Summary: God planted Israel - both the old and the new - to bear fruit. At harvest time, only the good fruit will be kept.
This passage is another tough one, dealing with wrath and judgment and punishment. And as you know scaring people into the kingdom is not my favorite style, although it may very well be that fear is a better motivator for some people than it is for me. But in our day and age, it’s more likely, I think, that people will respond to hellfire and brimstone sermons by simply deciding not to believe in eternal punishment. Recent surveys show that far more people believe in heaven than in hell, and most of those who do believe are sure they’re headed for heaven, because after all they’re pretty good people, and the God of love we know through Jesus couldn’t possibly be that mean. In fact,"God so loved the world that he gave his only Son, so that everyone who believes in him may not perish but may have eternal life. Indeed, God did not send the Son into the world to condemn the world, but in order that the world might be saved through him. [Jn 3:16-17]
But this same Jesus who came to seek and save the lost is also the one presiding over the great harvest at the end of the age. Hear how John describes him: “Then I looked, and there was a white cloud, and seated on the cloud was one like the Son of Man, with a golden crown on his head, and a sharp sickle in his hand! [v. 14] How do we reconcile these two seemingly contradictory pictures?
If we just look at this chapter of Revelation on its own, it doesn’t seem like the same God at all. Is this the good shepherd who went out searching for the lost sheep? Is this the same loving father who welcomed home the prodigal son without a word of blame or demand for repayment?
Yeah. It is. And the key is in the idea of harvest. There are a lot of passages in Scripture which liken God to a farmer, or a gardener, or to the owner of a vineyard. And there are really two harvests in this one passage. The first is of wheat, and the second is of grapes. And it looks very much as though the harvested grain represents believers, and the harvested grapes represent unbelievers. ”The hour to reap has come,” said the angel, “ because the harvest of the earth is fully ripe." So the one who sat on the cloud swung his sickle over the earth, and the earth was reaped. [v. 2-3]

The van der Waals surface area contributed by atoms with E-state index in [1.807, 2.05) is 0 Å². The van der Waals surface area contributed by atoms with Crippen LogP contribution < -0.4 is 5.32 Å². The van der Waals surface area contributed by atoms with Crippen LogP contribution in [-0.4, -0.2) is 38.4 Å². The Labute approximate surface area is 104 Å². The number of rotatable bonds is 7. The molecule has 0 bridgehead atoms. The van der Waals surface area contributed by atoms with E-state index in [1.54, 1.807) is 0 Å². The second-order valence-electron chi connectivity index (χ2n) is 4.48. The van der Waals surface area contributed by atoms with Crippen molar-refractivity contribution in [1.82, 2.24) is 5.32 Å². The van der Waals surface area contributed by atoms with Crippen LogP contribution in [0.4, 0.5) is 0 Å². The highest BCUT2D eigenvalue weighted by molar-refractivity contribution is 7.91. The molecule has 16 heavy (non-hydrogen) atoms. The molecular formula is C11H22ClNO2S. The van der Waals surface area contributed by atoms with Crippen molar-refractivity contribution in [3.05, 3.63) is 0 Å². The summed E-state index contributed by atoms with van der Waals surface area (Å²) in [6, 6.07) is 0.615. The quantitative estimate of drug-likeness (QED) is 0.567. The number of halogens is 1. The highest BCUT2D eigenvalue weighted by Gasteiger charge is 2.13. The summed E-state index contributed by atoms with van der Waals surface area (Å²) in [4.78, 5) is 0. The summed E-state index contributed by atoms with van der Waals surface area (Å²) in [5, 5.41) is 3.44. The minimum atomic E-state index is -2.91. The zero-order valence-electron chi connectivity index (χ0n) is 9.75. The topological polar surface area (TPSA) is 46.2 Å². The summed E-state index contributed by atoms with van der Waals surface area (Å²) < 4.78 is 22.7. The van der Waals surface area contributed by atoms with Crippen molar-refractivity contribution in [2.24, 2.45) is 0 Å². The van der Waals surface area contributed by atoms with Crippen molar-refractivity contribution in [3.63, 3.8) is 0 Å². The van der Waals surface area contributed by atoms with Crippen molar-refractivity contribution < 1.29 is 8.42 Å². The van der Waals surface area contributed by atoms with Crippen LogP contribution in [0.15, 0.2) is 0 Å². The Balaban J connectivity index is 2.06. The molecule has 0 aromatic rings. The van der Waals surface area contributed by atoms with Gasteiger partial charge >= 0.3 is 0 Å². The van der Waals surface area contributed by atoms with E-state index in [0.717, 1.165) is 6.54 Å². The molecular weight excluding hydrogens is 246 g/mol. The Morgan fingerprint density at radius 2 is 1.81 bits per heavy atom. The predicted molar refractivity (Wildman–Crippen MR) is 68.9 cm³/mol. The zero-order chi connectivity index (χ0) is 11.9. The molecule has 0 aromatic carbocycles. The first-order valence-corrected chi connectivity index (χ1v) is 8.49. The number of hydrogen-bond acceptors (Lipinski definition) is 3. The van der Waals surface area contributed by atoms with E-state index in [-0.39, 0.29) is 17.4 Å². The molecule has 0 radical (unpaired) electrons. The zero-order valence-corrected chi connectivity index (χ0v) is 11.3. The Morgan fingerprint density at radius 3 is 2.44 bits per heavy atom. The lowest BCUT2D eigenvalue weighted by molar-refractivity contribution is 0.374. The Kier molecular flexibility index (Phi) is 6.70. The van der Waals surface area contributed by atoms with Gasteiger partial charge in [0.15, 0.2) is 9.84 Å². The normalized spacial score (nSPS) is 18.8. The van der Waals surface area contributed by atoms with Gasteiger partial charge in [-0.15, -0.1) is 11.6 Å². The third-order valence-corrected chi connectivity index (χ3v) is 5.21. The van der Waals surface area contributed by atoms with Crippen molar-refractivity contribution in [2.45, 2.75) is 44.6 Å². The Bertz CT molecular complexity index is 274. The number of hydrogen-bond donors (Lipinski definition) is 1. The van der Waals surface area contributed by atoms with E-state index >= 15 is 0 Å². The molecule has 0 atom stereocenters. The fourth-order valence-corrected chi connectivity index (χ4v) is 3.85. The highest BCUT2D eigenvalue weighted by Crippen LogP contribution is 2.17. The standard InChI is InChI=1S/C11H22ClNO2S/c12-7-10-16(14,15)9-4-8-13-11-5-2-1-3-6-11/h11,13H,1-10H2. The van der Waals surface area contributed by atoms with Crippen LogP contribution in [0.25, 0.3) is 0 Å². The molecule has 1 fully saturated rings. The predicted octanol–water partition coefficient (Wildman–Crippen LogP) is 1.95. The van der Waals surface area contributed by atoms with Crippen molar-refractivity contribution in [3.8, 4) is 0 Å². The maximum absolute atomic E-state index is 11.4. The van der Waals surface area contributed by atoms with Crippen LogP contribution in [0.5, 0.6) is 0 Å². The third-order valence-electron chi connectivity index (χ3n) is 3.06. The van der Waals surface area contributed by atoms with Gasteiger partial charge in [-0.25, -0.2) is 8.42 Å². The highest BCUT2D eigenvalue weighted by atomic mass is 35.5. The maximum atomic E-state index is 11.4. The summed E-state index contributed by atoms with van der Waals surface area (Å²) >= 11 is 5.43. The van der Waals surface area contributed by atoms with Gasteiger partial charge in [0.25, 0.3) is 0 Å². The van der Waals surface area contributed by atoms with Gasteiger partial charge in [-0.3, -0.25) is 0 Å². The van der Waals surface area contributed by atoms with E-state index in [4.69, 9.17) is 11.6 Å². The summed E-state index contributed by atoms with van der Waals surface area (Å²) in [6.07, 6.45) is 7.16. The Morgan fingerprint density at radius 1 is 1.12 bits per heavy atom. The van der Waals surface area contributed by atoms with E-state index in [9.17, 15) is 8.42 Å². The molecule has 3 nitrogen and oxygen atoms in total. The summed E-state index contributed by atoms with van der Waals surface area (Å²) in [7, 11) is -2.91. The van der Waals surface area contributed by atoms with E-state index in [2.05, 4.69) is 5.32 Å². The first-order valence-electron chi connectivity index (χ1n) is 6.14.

Now some people are puzzled by this picture because if the one holding the sickle is Jesus, what is he doing taking orders from a mere angel? But if you recall Jesus’ words to his disciples when they asked him when the end would come, he said, "about that day and hour no one knows, neither the angels of heaven, nor the Son, but only the Father. [Mt 24:36] The angel isn’t giving Jesus orders, he’s just a messenger announcing the time.
So Jesus' part in the harvest is to gather in his own - the ones whom he recognizes, the sheep who know his voice, to mix the metaphors again. “The one who rejects me and does not receive my word ... on the last day the word that I have spoken will serve as judge.” [Jn 12:47-48] Note that Jesus isn’t the one who does the rejecting.